Then, about 6 weeks before the race, I got a message from a runner from the Seattle area – Meghan – who runs for Oiselle and is also an ambassador for Nuun like I am. She was looking for a roommate to share an apartment she rented just blocks from the finish line and wanted to know if I would be interested in staying with her. I had never read Meghan’s blog. We didn’t know one another at all. But something just told me this would be the perfect thing. My heart told me – DO IT. I couldn’t get out of my hotel room but my dad needed one so I gave him my room for Sunday and Monday nights. It worked out perfectly.
On Saturday night I had a lovely dinner with my mom and we stayed in the Cambridge hotel room together. When we arrived I discovered a beautiful bouquet of flowers waiting for me in my room.
They were from my amazing lululemon family! I was so touched by this, and felt so much love and gratitude. It was coming at me from all directions of my life.
I opened my suitcase and found this note from my husband…
I read it so many times over and over and will keep it forever. I am so thankful. So very, very thankful.
On Sunday morning we left Cambridge and went to the apartment to meet Meghan in Boston.
From the second I met her, I felt like we were old friends. This has happened to me before in life – especially with people I have met through running. I guess when you share a passion for something, there is just so much unspoken understanding. You’re on the same wave length. You just “get” one another. The cool thing with this too was that it was the first time either of us were running Boston. We had both worked so hard to get there and were trained to run very similar times which made it even more awesome. We would soak this all in together, both of us walking (well, running!) into it with open and grateful and TOTALLY EXCITED hearts. I cannot imagine my Boston experience without Meghan. A girl I have never met became a close friend in less than 24 hours, a friend who I will share a bond with for all my life. A friend I am forever grateful for and love with all my heart!
We hung out at the apartment for a little while talking all about the race and the incredible-ness of the weekend – what we’d already experienced and what we were in store for. Mason (CEO of Nuun) was there and he had so much great advice for us. Mason had run Boston many times before and is such a calming presence to be around. He told us something I had heard from lots of Boston veterans – do not get carried away by the down hills and the adrenalin in the first half of the race! That will crush you and make you feel awful by the time you get to Boston. It was excellent advice and advice I would repeat to myself over and over many times.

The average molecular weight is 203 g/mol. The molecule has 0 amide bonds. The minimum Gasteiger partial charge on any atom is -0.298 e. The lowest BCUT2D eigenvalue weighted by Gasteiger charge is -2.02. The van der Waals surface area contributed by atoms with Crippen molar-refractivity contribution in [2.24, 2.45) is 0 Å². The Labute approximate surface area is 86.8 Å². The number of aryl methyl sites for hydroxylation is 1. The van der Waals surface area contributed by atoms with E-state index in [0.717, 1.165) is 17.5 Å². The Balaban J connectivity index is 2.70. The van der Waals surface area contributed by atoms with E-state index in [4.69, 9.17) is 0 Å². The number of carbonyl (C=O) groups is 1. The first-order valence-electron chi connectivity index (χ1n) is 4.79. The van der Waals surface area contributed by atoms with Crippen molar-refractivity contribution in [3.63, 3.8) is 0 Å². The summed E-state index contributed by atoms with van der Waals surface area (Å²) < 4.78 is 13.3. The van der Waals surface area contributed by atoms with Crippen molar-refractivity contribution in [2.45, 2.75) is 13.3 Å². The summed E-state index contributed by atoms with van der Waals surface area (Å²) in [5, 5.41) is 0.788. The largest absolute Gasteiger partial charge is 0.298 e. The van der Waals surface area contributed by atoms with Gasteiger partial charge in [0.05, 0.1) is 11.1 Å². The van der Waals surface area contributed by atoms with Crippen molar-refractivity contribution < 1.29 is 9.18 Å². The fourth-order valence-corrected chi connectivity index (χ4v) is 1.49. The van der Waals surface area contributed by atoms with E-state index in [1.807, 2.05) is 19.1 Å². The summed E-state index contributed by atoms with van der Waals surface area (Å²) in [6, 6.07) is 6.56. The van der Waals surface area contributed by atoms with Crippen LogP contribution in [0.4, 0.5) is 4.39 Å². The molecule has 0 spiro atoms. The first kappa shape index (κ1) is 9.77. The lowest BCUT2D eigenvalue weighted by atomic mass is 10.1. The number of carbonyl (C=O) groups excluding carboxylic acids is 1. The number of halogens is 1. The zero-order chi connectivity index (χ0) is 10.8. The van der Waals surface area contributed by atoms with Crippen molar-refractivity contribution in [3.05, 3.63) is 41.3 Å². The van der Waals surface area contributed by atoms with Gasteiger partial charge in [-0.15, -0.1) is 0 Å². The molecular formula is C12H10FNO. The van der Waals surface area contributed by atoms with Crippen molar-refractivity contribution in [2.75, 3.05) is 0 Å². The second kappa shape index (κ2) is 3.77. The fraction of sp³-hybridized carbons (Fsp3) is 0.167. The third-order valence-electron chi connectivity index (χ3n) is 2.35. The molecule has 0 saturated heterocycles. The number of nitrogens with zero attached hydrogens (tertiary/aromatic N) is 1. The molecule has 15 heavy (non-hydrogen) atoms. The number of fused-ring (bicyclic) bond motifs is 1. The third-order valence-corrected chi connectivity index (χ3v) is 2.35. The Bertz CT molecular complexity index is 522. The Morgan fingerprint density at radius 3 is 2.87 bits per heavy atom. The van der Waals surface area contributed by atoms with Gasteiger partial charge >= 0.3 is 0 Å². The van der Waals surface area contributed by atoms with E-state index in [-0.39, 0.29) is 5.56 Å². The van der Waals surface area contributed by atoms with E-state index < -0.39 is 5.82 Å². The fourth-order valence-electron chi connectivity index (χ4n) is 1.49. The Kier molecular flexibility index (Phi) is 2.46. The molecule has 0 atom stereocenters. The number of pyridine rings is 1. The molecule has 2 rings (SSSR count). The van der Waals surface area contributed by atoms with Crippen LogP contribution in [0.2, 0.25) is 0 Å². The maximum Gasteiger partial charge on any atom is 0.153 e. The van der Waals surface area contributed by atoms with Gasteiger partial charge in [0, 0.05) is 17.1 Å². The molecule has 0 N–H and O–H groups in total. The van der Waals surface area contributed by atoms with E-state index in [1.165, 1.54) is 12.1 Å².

That afternoon my mother and I went to the expo. I have never ever ever seen anything like the Boston expo. My heart was aflutter and I just could not believe how cool it was. It was HUGE. And just so amazing. People all over Boston were so excited about the marathon. Everywhere we went – riding in cabs, at the grocery store, at restaurants, just walking on the streets – people were talking about the race. It seemed like everyone in the entire city was either a runner or someone who loved a runner or someone who just loved Boston. I think if you love Boston, you love the Boston Marathon. I could not take the smile off my face.
For me, the highlight of the expo (besides getting my race bib of course) was meeting Lauren Fleshman. I was so giddy – so incredibly happy and excited – to meet her. I kind of don’t know how to explain it. She is just as awesome as I expected her to be. Talking with her felt like talking with a good friend. A good friend who is also a freaking awesome elite runner!! If you aren’t totally familiar with who she is and how awesome she is, you should check her out via Picky Bars, Oiselle, and Believe I Am. She also writes a fabulously inspiring and real blog – Ask Lauren Fleshman.
She completely rocks.
|awesome awesome moment|
I spent the rest of the day hydrating like crazy with water and Nuun, just like I always do the day before a marathon. I ate well and tried to stay off my feet as much as I could. On their way out of the city, my mom and her friends dropped me off at a great store in Wellesly called Getti Gear – where Meghan and other Oiselle runners were hanging out. I was SO excited to meet other Oiselle runners! It both pumped me up and calmed me down to be with them. After a little while there we got a ride back to our apartment from Ann – who happens to be the mom of one of my favorite Oiselle ladies on the west coast who also ran Hood to Coast with me last summer – Sarah Mac! I had no idea that Ann was Mac’s mom at first. When she told me that I think I beamed a huge smile. It was really awesome to hang out with this super amazing mom of a super amazing girl who made such an impact on me in a short time last year.
The running community is so amazing, you guys. It just really, really is.
It is a big, huge amazing awesome family.